Magazine article Security Management

The Big Switch

Magazine article Security Management

The Big Switch

Article excerpt

The Big Switch by John F. Donnelly

Last year, new government security forms were introduced to enable industry, the Department of Defense (DoD), and the military all to use the same forms to request clearances and investigations from the Defense Investigative Service DIS). Using a standard set of forms is beneficial and cost-effective.

The new forms are DD Form 3982, national agency questionnaire; DD Form 398, personnel security questionnaire; and DD Form 1879, DoD request for personnel security investigation to industry. These forms replaced DD Forms 48, 48-3, and 49.

Problems, however, have arisen with the conversion. Developing forms for all users and uses-which include initial clearances, conversion from government or military to industrial clearances, revalidations, reinstatements, and concurrent clearances - has been a formidable task.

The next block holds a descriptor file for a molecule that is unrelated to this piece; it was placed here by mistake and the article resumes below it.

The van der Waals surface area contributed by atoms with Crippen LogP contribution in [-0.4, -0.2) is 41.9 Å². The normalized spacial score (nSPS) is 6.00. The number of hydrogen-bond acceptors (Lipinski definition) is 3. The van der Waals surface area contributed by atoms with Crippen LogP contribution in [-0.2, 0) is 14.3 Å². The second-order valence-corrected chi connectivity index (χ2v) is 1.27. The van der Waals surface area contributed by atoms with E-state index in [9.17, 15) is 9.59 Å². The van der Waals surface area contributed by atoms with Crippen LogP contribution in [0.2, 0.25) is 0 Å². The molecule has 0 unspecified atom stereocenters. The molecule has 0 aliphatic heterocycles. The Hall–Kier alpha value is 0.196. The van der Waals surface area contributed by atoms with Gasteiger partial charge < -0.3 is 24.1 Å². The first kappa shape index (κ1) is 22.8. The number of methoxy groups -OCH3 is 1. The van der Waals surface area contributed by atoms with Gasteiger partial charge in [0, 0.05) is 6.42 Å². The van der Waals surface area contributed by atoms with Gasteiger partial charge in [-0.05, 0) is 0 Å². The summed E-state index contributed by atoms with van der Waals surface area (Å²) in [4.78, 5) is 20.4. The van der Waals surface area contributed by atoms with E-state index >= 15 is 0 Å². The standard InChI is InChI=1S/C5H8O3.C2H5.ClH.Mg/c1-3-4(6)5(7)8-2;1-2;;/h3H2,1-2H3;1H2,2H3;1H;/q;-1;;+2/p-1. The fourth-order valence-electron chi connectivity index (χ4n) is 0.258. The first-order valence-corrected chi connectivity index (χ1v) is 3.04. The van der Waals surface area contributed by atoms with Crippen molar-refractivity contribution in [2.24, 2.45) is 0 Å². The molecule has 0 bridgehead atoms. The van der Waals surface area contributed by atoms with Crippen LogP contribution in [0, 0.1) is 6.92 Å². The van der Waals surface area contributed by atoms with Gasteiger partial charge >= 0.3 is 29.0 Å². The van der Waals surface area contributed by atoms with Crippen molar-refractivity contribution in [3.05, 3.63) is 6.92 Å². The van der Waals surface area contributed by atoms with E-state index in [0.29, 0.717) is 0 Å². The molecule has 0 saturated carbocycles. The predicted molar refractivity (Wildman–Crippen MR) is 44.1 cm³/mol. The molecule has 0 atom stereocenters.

One item DoD contractors find controversial is the requirement that they review local-or company-files. Concern has focused on two factors: contractor liability or litigation, which may result from the disclosure of adverse information contained in local files, and the review of medical records. Medical records are not always open for review or available to nonmedical personnel. In the latter instance, the concern includes which department-medical or security-is most qualified to review and provide information from medical records. Reporting information from local file checks on clearance applications is synonymous with the requirement of paragraph 6b(1) of the Industrial Security Manual (ISM), which requires contractors to report adverse information on employees cleared for access to classified information. The personnel security clearance (PCL) application provides another format for reporting th information.

Over the years various a ave been published on what constitutes adverse information and what must be reported to the Defense Industrial Security Clearance Office (DISCO). This guidance should be followed when completing a request for a PCL. Unfortunately, specifically defining all "reportable" adverse information is not possible.

DIS maintains that any information that reflects adversely on the integrity or character of an employee and suggests that his or her ability to safeguard classified information may be impaired should be reported to DISCO for evaluation. Situations with no precedent or that are otherwise unusual or questionable should be discussed with an industrial security representative.

Company policy often prohibits nonmedical personnel from reviewing medical records. …

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